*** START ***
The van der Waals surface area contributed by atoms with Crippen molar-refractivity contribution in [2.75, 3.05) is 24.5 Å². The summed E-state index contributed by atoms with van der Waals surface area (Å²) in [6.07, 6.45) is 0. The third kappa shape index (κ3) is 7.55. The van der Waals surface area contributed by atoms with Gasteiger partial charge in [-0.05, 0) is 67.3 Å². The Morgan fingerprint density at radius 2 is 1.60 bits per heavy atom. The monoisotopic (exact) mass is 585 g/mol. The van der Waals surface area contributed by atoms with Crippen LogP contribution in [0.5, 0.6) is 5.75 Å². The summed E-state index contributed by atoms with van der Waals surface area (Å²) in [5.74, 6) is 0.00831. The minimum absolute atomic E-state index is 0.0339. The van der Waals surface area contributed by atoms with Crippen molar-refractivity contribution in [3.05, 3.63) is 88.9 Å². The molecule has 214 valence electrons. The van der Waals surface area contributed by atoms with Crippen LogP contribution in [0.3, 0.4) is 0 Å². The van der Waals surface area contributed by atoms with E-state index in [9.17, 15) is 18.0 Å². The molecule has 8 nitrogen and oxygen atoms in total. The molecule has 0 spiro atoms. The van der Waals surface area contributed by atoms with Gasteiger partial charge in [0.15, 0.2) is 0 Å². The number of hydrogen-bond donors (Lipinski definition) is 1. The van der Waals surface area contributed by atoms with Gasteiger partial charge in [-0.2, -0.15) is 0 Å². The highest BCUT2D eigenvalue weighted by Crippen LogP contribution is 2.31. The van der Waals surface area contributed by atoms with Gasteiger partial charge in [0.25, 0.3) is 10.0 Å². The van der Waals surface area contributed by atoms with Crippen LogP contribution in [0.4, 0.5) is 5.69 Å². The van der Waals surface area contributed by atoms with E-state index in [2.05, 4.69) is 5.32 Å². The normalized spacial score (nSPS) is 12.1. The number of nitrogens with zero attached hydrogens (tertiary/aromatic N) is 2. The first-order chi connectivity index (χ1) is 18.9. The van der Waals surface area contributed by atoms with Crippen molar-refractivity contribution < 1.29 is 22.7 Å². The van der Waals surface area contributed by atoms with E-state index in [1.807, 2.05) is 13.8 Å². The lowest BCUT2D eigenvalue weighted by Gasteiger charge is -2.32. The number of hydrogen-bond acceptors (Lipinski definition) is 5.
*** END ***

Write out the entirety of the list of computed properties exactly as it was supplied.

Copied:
The van der Waals surface area contributed by atoms with Crippen molar-refractivity contribution in [2.75, 3.05) is 24.5 Å². The summed E-state index contributed by atoms with van der Waals surface area (Å²) in [6.07, 6.45) is 0. The third kappa shape index (κ3) is 7.55. The van der Waals surface area contributed by atoms with Gasteiger partial charge in [-0.05, 0) is 67.3 Å². The Morgan fingerprint density at radius 2 is 1.60 bits per heavy atom. The monoisotopic (exact) mass is 585 g/mol. The van der Waals surface area contributed by atoms with Crippen LogP contribution in [0.5, 0.6) is 5.75 Å². The summed E-state index contributed by atoms with van der Waals surface area (Å²) in [5.74, 6) is 0.00831. The minimum absolute atomic E-state index is 0.0339. The van der Waals surface area contributed by atoms with Crippen molar-refractivity contribution in [3.05, 3.63) is 88.9 Å². The molecule has 214 valence electrons. The van der Waals surface area contributed by atoms with Crippen LogP contribution in [0.3, 0.4) is 0 Å². The van der Waals surface area contributed by atoms with E-state index in [9.17, 15) is 18.0 Å². The molecule has 8 nitrogen and oxygen atoms in total. The molecule has 0 spiro atoms. The van der Waals surface area contributed by atoms with Gasteiger partial charge in [0.15, 0.2) is 0 Å². The number of hydrogen-bond donors (Lipinski definition) is 1. The van der Waals surface area contributed by atoms with Gasteiger partial charge in [-0.2, -0.15) is 0 Å². The highest BCUT2D eigenvalue weighted by Crippen LogP contribution is 2.31. The van der Waals surface area contributed by atoms with Gasteiger partial charge in [0.25, 0.3) is 10.0 Å². The van der Waals surface area contributed by atoms with Crippen LogP contribution in [0.4, 0.5) is 5.69 Å². The van der Waals surface area contributed by atoms with E-state index in [2.05, 4.69) is 5.32 Å². The normalized spacial score (nSPS) is 12.1. The number of nitrogens with zero attached hydrogens (tertiary/aromatic N) is 2. The first-order chi connectivity index (χ1) is 18.9. The van der Waals surface area contributed by atoms with Crippen molar-refractivity contribution < 1.29 is 22.7 Å². The van der Waals surface area contributed by atoms with E-state index in [1.807, 2.05) is 13.8 Å². The lowest BCUT2D eigenvalue weighted by Gasteiger charge is -2.32. The number of hydrogen-bond acceptors (Lipinski definition) is 5.